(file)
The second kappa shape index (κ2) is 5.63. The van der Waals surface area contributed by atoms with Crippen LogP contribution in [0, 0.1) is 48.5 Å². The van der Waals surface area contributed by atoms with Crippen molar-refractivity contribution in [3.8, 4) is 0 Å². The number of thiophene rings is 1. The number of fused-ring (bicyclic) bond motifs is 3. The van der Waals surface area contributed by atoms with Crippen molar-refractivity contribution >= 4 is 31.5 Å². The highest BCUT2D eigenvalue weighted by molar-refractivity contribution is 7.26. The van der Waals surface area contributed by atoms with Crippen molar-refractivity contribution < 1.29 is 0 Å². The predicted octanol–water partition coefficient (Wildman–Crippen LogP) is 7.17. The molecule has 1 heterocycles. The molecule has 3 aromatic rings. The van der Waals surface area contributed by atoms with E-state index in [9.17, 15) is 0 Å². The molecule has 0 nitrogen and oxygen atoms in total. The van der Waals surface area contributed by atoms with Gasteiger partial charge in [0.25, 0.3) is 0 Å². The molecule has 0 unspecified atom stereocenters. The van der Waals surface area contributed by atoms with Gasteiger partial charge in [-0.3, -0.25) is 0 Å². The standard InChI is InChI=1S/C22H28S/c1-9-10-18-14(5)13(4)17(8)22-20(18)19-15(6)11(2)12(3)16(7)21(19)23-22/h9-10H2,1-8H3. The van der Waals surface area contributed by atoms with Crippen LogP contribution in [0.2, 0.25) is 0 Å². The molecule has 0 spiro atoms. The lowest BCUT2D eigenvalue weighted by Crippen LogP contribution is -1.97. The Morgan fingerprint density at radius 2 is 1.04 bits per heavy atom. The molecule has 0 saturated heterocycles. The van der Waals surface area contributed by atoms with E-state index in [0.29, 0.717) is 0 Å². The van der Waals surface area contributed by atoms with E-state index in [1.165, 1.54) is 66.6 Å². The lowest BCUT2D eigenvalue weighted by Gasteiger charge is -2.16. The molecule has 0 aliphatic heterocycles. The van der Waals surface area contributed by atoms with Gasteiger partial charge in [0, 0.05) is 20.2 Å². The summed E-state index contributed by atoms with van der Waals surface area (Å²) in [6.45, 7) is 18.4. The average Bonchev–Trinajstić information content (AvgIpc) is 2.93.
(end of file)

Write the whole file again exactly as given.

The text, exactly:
The second kappa shape index (κ2) is 5.63. The van der Waals surface area contributed by atoms with Crippen LogP contribution in [0, 0.1) is 48.5 Å². The van der Waals surface area contributed by atoms with Crippen molar-refractivity contribution in [3.8, 4) is 0 Å². The number of thiophene rings is 1. The number of fused-ring (bicyclic) bond motifs is 3. The van der Waals surface area contributed by atoms with Crippen molar-refractivity contribution >= 4 is 31.5 Å². The highest BCUT2D eigenvalue weighted by molar-refractivity contribution is 7.26. The van der Waals surface area contributed by atoms with Crippen molar-refractivity contribution < 1.29 is 0 Å². The predicted octanol–water partition coefficient (Wildman–Crippen LogP) is 7.17. The molecule has 1 heterocycles. The molecule has 3 aromatic rings. The van der Waals surface area contributed by atoms with E-state index in [9.17, 15) is 0 Å². The molecule has 0 nitrogen and oxygen atoms in total. The van der Waals surface area contributed by atoms with Gasteiger partial charge in [0.25, 0.3) is 0 Å². The molecule has 0 unspecified atom stereocenters. The van der Waals surface area contributed by atoms with Gasteiger partial charge in [-0.3, -0.25) is 0 Å². The standard InChI is InChI=1S/C22H28S/c1-9-10-18-14(5)13(4)17(8)22-20(18)19-15(6)11(2)12(3)16(7)21(19)23-22/h9-10H2,1-8H3. The van der Waals surface area contributed by atoms with Crippen LogP contribution in [0.2, 0.25) is 0 Å². The molecule has 0 spiro atoms. The lowest BCUT2D eigenvalue weighted by Crippen LogP contribution is -1.97. The Morgan fingerprint density at radius 2 is 1.04 bits per heavy atom. The molecule has 0 saturated heterocycles. The van der Waals surface area contributed by atoms with E-state index in [0.29, 0.717) is 0 Å². The van der Waals surface area contributed by atoms with E-state index in [1.165, 1.54) is 66.6 Å². The lowest BCUT2D eigenvalue weighted by Gasteiger charge is -2.16. The molecule has 0 aliphatic heterocycles. The van der Waals surface area contributed by atoms with Gasteiger partial charge in [0, 0.05) is 20.2 Å². The summed E-state index contributed by atoms with van der Waals surface area (Å²) in [6.45, 7) is 18.4. The average Bonchev–Trinajstić information content (AvgIpc) is 2.93.